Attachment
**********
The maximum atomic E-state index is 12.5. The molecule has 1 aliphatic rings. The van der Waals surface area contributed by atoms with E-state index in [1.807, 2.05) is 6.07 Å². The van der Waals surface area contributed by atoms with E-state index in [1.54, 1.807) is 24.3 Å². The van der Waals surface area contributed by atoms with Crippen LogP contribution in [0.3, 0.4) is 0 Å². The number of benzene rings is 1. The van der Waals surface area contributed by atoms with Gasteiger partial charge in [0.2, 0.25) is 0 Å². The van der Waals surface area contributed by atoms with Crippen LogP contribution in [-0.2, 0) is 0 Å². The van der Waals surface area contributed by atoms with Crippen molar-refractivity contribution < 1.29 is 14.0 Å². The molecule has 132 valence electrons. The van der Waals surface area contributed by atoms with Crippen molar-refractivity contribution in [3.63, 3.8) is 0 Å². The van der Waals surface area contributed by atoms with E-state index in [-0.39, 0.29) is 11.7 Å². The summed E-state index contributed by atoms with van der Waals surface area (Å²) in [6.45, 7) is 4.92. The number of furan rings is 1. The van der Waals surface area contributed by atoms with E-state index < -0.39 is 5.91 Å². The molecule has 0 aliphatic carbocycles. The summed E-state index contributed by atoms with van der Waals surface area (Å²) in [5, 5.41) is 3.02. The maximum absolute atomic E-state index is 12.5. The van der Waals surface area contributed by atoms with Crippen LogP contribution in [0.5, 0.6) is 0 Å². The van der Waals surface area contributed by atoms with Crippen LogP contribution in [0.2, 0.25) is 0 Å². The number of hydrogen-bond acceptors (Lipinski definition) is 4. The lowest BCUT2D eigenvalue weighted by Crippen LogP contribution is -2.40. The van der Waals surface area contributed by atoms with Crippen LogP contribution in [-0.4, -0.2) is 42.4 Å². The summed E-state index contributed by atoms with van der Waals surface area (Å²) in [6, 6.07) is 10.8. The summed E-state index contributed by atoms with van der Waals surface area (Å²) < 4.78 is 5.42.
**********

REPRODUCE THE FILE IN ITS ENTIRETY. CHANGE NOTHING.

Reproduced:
The maximum atomic E-state index is 12.5. The molecule has 1 aliphatic rings. The van der Waals surface area contributed by atoms with E-state index in [1.807, 2.05) is 6.07 Å². The van der Waals surface area contributed by atoms with E-state index in [1.54, 1.807) is 24.3 Å². The van der Waals surface area contributed by atoms with Crippen LogP contribution in [0.3, 0.4) is 0 Å². The number of benzene rings is 1. The van der Waals surface area contributed by atoms with Gasteiger partial charge in [0.2, 0.25) is 0 Å². The van der Waals surface area contributed by atoms with Crippen LogP contribution in [-0.2, 0) is 0 Å². The van der Waals surface area contributed by atoms with Crippen molar-refractivity contribution < 1.29 is 14.0 Å². The molecule has 132 valence electrons. The van der Waals surface area contributed by atoms with Crippen molar-refractivity contribution in [3.63, 3.8) is 0 Å². The van der Waals surface area contributed by atoms with E-state index in [-0.39, 0.29) is 11.7 Å². The summed E-state index contributed by atoms with van der Waals surface area (Å²) in [6.45, 7) is 4.92. The number of furan rings is 1. The van der Waals surface area contributed by atoms with E-state index < -0.39 is 5.91 Å². The molecule has 0 aliphatic carbocycles. The summed E-state index contributed by atoms with van der Waals surface area (Å²) in [5, 5.41) is 3.02. The maximum absolute atomic E-state index is 12.5. The van der Waals surface area contributed by atoms with Crippen LogP contribution in [0.5, 0.6) is 0 Å². The van der Waals surface area contributed by atoms with Crippen LogP contribution in [0.2, 0.25) is 0 Å². The number of hydrogen-bond acceptors (Lipinski definition) is 4. The lowest BCUT2D eigenvalue weighted by Crippen LogP contribution is -2.40. The van der Waals surface area contributed by atoms with Crippen LogP contribution in [-0.4, -0.2) is 42.4 Å². The summed E-state index contributed by atoms with van der Waals surface area (Å²) in [6, 6.07) is 10.8. The summed E-state index contributed by atoms with van der Waals surface area (Å²) < 4.78 is 5.42.